Wednesday, September 2, 2009

No Double Cross for the Reader With This One

Boy! This guy means business, his face set in deadly grim determination. His six-gun is flaming from inside a cloud of gunsmoke. He’s fanning shot after shot. One dirty dog is dead at his feet, spurs up, dust soaking up his blood. Wow!

By the time Tom West wrote this sharply-paced oater in 1962 he was an old hand at western melodramas and the Ace Double novel format in particular. From the early ‘50s to the early ‘60s he wrote some 15 titles for Ace, and followed up with twice as many more by the early ‘70s. All of these were of the rip-roarin’ shoot-em-up variety, many with great titles and some with great covers. A list below gives you an idea of West’s output.

I looked for information on West on the Web but found almost nothing. His actual name was Fred East, which makes the West pseudonym humorous. One library entry states he was born in 1895 in London, which would jibe with a short, three-paragraph biography printed at the front of the F-149 Ace Double Dead Man’s Double Cross. That entry says that he served in World War I and was honorably discharged in his early twenties. His first literary attempt was a war novel that he had written while convalescing. The manuscript never was published, having met a fiery end. Apparently his mother burned the filthy rucksack he brought home from the army. Everything in it was destroyed, including the manuscript he had stuffed inside.

West (East) left England for America to further regain his health. The biography does not mention if he was wounded during the war. He took a number of jobs, including ranching, before turning back to writing. Copywriting, reporting, editing, and free-lance article writing helped nurture his skills. Then he began writing Western novels.

He had a good home with Ace, in their double novel and occasionally in their single novel format. It doesn’t appear that he was often published by other companies.  One title, Ghost Gold was published by Pocket Books (#733) after a hard cover publication. Flaming Feud may have begun life as a hard cover, too, then went to paperback at Magnum Books.  At the time Dead Man's Double Cross was published (1962), West claims to have written 36 novels.  He ghost wrote some series like the Peter Field Powder Valley stories, and had some short stories published in magazines like Triple and Action-Packed Western at the tail end of the pulp era.  Why the move from hard cover to Ace Doubles is not known, but money is often at the heart of such matters.

I was a bit confused by the voice West used to tell his story. It differs from other books of his I’ve read. Rather than the cool, grammatically correct third person limited perspective used to good effect by many authors West opts for something a little more colloquial. His dialogue especially is peppered with words like “wal” (well), “hyar” (used in “now see here”), “jest” (just), “lamp” or “lamped” (see or seen), “chew it” (explain), and many others. Even descriptive text is flavored with a down-home feel, giving the reader the sense that the book was written years ago. In fact, the story sounds like something that might have been written in the ‘30s by B.M. Bower, maybe, or by Clarence Mulford. The cowboy humor in particular is in the same vein as Mulford’s Hopalong Cassidy epics.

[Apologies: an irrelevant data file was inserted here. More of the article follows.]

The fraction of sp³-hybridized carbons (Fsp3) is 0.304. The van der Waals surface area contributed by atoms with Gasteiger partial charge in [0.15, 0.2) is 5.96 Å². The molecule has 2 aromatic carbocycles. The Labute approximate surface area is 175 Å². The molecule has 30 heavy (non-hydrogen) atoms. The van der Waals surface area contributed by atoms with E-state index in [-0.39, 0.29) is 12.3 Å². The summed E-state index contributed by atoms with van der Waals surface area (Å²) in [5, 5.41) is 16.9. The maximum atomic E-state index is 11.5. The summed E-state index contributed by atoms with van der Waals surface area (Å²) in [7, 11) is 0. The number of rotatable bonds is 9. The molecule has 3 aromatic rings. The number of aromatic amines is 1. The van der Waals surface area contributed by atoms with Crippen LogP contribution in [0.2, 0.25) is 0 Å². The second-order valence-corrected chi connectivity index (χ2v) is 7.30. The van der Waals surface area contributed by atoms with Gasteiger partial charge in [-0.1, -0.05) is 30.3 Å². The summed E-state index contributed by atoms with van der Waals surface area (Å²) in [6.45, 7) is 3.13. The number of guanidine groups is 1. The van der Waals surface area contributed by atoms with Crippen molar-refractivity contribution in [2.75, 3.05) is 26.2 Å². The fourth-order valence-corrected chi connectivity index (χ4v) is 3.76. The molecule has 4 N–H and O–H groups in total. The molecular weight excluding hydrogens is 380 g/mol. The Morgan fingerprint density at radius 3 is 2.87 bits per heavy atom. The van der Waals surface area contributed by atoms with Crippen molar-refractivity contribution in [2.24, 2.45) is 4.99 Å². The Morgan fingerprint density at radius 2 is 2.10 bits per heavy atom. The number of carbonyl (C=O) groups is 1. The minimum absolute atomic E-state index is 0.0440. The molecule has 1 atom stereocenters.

This appears to be a choice the writer made that differed considerably from the past few projects of his I’ve read. Don’t get me wrong. It’s a good choice. I liked the story. The sly humor especially keeps this twisty tale entertaining and adds dimension to the characters.

Much of Dead Man’s Double Cross is filled with action, and these many moments race along at a brisk pace. West can sure tell an entertaining story. The only slower moment in this 50,000-worder is the three-page fist-fight scene between the lead, Joe Garth, and one of his deadly enemies. It’s not that the scene is really slow; it’s that I’m biased. To my taste, few people can describe a fist fight as well or as interestingly as Louis L’Amour.

All in all, though, this is a pretty good pull-yourself-up-by-your-own-bootstraps story. Very much fun.

• Ghost Gold (1950 reprint from 1949 Dutton hard cover)
• Flaming Feud (1951)
• Gunsmoke Gold (1953)
• Vulture Valley (1953)
• Lobo Legacy (1954)
• Torture Trail (1957)
• Lead In His Fists (1958)
• Slick on the Draw (1958)
• The Cactus Kid (1958)
• Twisted Trail (1959)
• Nothing But My Gun (1960)
• The Phantom Pistoleer (1960)
• Side Me With Sixes (1960)
• Double Cross Dinero (1960)
• Killer's Canyon (1961)
• The Gun From Nowhere (1961)
• The Buzzard's Nest (1962)
• Battling Buckeroos (1962)
• Triggering Texan (1963)
• Lobo Lawman (1963)
• Gallows Gulch (1963)
• Don't Cross My Line (1964)
• The Man at Rope's End (1964)
• Sidewinder Showdown (1964)
• Bushwack Brand (1965)
• The Toughest Town in the Territory (1965)
• Battle at Rattlesnake Pass (1965)
• Lost Loot of Kittycat Ranch (1965)
• Rattlesnake Range (1966)
• Hangrope Heritage (1966)
• Bitter Brand (1966)
• Showdown at Serano (1967)
• Crossfire at Barbed M (1967)
• Bandit Brand (1967)
• The Face Behind the Mask (1968)
• Write His Name in Gunsmoke (1968)
• Black Buzzards of Bueno (1969)
• Renegade Roundup (1969)
• Scorpion Showdown (1969)
• Desperado Doublecross (1970)
• Lobo of Lynx Valley (1971)
• Sweetgrass Valley Showdown (1971)
• Corral This Killer (1973)
• Lone Gun (1974)